The flight of a United Launch Alliance (ULA) Delta II rocket with its payload of the National Oceanic and Atmospheric Administration's Joint Polar Satellite System 1 (JPSS-1) spacecraft has been delayed for a second time. However, whereas yesterday's (Nov. 14) scrub was caused by wayward boaters, issues with the atmosphere were to blame for today's delay.

  • X3 Hall thruster sets records at NASA Glenn

    Michael ColeNovember 10th, 2017

    GLENN RESEARCH CENTER,  Ohio — Researchers at the University of Michigan, in Ann Arbor, and the NASA Glenn Research Center in Cleveland, Ohio, have completed a round of important tests on a new ion thruster system that may one day provide propulsion for materials and crews on future missions to Mars.

  • Century-old data holds earliest evidence for existence of exoplanets

    Laurel KornfeldNovember 3rd, 2017

    Exoplanets, or planets orbiting stars other than the Sun, were first discovered in the 1990s, but old photographic plates taken nearly 100 years ago and recently found in storerooms at Carnegie Observatories in Pasadena, California, contain the first evidence of their existence.

  • NASA awards contract to launch miniature payloads

    Jason RhianOctober 13th, 2017

    KENNEDY SPACE CENTER, Fla. -- NASA has tapped Spaceflight Inc. for integration and launch services for so-called "U-Class payloads." These tiny space research satellites. This contract, one with a firm-fixed-price, is for base launch services in 2018 for 24 payloads.

  • NASA Glenn tests solar electric propulsion thruster for journey to metal world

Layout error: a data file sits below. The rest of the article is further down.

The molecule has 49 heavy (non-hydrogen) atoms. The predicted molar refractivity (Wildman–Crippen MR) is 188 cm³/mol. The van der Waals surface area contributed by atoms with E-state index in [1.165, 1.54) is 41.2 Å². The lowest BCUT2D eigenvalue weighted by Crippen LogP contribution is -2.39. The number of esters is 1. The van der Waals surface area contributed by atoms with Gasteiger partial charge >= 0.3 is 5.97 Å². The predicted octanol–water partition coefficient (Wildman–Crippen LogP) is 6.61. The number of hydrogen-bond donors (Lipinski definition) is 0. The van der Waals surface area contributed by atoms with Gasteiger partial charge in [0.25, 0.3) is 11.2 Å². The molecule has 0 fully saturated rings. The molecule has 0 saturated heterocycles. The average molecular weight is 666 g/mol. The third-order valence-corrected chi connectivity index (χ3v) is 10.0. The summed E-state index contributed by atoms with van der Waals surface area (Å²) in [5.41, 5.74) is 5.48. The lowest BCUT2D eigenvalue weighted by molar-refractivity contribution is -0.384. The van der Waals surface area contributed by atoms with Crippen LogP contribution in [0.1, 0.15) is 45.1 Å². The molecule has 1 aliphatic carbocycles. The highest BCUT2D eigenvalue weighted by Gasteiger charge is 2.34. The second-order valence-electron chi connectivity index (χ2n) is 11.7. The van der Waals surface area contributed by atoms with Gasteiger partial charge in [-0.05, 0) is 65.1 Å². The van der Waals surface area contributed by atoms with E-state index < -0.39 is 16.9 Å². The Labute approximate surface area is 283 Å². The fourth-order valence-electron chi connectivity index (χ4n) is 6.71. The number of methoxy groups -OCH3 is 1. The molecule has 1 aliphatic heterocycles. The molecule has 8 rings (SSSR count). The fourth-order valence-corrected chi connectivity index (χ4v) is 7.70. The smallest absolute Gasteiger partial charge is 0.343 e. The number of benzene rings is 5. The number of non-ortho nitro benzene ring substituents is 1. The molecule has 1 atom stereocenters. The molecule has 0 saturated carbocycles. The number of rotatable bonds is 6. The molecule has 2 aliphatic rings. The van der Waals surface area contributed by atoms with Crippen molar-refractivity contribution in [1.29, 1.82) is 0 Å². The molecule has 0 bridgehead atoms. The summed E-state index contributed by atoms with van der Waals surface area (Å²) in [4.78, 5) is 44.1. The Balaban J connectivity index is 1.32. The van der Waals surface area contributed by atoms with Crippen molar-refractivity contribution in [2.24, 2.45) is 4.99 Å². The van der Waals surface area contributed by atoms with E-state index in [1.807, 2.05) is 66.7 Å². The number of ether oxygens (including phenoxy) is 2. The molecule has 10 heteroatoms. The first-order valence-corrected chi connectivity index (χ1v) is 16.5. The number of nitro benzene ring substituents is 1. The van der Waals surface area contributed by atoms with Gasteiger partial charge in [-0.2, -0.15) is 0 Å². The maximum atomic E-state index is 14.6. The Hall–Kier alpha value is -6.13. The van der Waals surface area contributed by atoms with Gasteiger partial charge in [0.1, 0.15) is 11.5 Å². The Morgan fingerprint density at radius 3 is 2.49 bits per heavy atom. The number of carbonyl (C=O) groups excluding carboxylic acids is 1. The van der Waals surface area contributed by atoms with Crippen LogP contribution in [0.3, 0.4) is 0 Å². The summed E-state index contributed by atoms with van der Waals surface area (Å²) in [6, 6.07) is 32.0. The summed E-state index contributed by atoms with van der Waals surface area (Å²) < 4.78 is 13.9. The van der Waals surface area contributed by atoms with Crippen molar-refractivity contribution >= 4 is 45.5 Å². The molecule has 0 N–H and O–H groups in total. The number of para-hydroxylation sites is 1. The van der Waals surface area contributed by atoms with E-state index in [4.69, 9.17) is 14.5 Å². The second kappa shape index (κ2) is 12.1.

Michael ColeOctober 9th, 2017

    NASA is preparing to travel to a world unlike any other it has visited before. The agency has sent spacecraft to terrestrial planets, gaseous planets, icy moons, and rocky asteroids. Now, following its approval as a Discovery mission in February of this year, a spacecraft set for launch in 2022 will visit the main-belt asteroid Psyche, a metal world that scientists think is made almost entirely of...

  • U.S. VP Pence continues tour of NASA facilities with stop to Marshall Space Flight Center

    Jason RhianSeptember 26th, 2017

    HUNTSVILLE, Ala. — After stops at NASA's Johnson and Kennedy Space Centers, U.S. Vice President Mike Pence toured the space agency’s Marshall Space Flight Center in Huntsville, Alabama. The visit marked a first in terms of the White House and provided the agency with another opportunity to highlight not only its on-orbit capabilities but also its plans for crewed deep space missions.

  • Their words: Cassini’s Hunter Waite and the quest to look beyond

    Matthew KuhnsSeptember 24th, 2017

    PASADENA, Calif. — Peering through the atmospheres of other worlds to determine what they are made of is difficult enough, but to do so reliably for 13 years is an astonishing accomplishment. Hunter Waite, the INMS team leader at SwRI, spoke with SpaceFlight Insider about the mission in the lead-up to Cassini's "final bow".

  • Their words: Cassini’s Linda Spilker on mission’s legacy

    Matthew KuhnsSeptember 23rd, 2017

    PASADENA, Calif. — When Cassini took its final bow into the upper atmosphere of the gas giant Saturn, a good many people who had labored on the nearly 20-year-long mission were forced to say goodbye to a machine that had become all but a member of the family. One thing that was not lost that day was the wealth of knowledge that Cassini had sent back to those it left behind on Earth.

  • Curiosity rover begins climb of ‘Vera Rubin Ridge’

    Jim SharkeySeptember 17th, 2017

    NASA's Curiosity Mars rover has started the steep climb of an iron-oxide bearing ridge on the northwestern flank of Mount Sharp that has long been of interest to researchers. "Vera Rubin Ridge", also known as "Hematite Ridge", was informally named in early 2017 in memory of pioneering astrophysicist Vera Cooper Rubin, whose research provided evidence for the existence of dark matter.

  • LIVE: Cassini spacecraft ends its mission at Saturn

    Derek RichardsonSeptember 15th, 2017

    NASA’s Cassini spacecraft is making a final plunge into Saturn’s atmosphere to end its mission some 13 years after reaching the ringed world. Flight controllers at NASA are receiving the probe’s final data before it burns up in the planet’s atmosphere.